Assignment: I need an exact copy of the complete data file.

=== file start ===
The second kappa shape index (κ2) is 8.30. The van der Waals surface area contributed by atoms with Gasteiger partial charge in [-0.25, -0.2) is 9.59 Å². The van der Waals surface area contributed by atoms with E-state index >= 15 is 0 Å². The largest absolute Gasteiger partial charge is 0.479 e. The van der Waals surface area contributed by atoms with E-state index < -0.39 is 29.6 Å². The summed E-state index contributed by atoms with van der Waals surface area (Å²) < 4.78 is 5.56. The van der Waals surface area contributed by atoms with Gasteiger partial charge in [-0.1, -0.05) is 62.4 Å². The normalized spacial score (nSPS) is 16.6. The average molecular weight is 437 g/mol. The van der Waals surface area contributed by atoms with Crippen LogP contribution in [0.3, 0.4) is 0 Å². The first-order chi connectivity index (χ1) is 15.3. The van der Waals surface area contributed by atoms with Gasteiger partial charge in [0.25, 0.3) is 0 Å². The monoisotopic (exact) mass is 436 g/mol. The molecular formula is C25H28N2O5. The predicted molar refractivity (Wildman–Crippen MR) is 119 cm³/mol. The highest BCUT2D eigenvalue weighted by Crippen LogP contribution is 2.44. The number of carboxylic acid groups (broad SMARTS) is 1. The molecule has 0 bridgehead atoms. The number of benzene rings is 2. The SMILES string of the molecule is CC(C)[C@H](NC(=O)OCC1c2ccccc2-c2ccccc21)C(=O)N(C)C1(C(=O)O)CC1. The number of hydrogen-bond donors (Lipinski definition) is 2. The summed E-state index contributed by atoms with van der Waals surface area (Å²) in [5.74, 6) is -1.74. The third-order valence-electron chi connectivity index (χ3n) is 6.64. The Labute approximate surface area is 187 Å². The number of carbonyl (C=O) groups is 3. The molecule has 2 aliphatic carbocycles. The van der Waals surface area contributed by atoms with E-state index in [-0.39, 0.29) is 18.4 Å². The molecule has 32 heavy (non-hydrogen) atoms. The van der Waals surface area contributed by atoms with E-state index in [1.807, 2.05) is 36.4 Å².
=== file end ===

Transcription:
The second kappa shape index (κ2) is 8.30. The van der Waals surface area contributed by atoms with Gasteiger partial charge in [-0.25, -0.2) is 9.59 Å². The van der Waals surface area contributed by atoms with E-state index >= 15 is 0 Å². The largest absolute Gasteiger partial charge is 0.479 e. The van der Waals surface area contributed by atoms with E-state index < -0.39 is 29.6 Å². The summed E-state index contributed by atoms with van der Waals surface area (Å²) < 4.78 is 5.56. The van der Waals surface area contributed by atoms with Gasteiger partial charge in [-0.1, -0.05) is 62.4 Å². The normalized spacial score (nSPS) is 16.6. The average molecular weight is 437 g/mol. The van der Waals surface area contributed by atoms with Crippen LogP contribution in [0.3, 0.4) is 0 Å². The first-order chi connectivity index (χ1) is 15.3. The van der Waals surface area contributed by atoms with Gasteiger partial charge in [0.25, 0.3) is 0 Å². The monoisotopic (exact) mass is 436 g/mol. The molecular formula is C25H28N2O5. The predicted molar refractivity (Wildman–Crippen MR) is 119 cm³/mol. The highest BCUT2D eigenvalue weighted by Crippen LogP contribution is 2.44. The number of carboxylic acid groups (broad SMARTS) is 1. The molecule has 0 bridgehead atoms. The number of benzene rings is 2. The SMILES string of the molecule is CC(C)[C@H](NC(=O)OCC1c2ccccc2-c2ccccc21)C(=O)N(C)C1(C(=O)O)CC1. The number of hydrogen-bond donors (Lipinski definition) is 2. The summed E-state index contributed by atoms with van der Waals surface area (Å²) in [5.74, 6) is -1.74. The third-order valence-electron chi connectivity index (χ3n) is 6.64. The Labute approximate surface area is 187 Å². The number of carbonyl (C=O) groups is 3. The molecule has 2 aliphatic carbocycles. The van der Waals surface area contributed by atoms with E-state index in [-0.39, 0.29) is 18.4 Å². The molecule has 32 heavy (non-hydrogen) atoms. The van der Waals surface area contributed by atoms with E-state index in [1.807, 2.05) is 36.4 Å².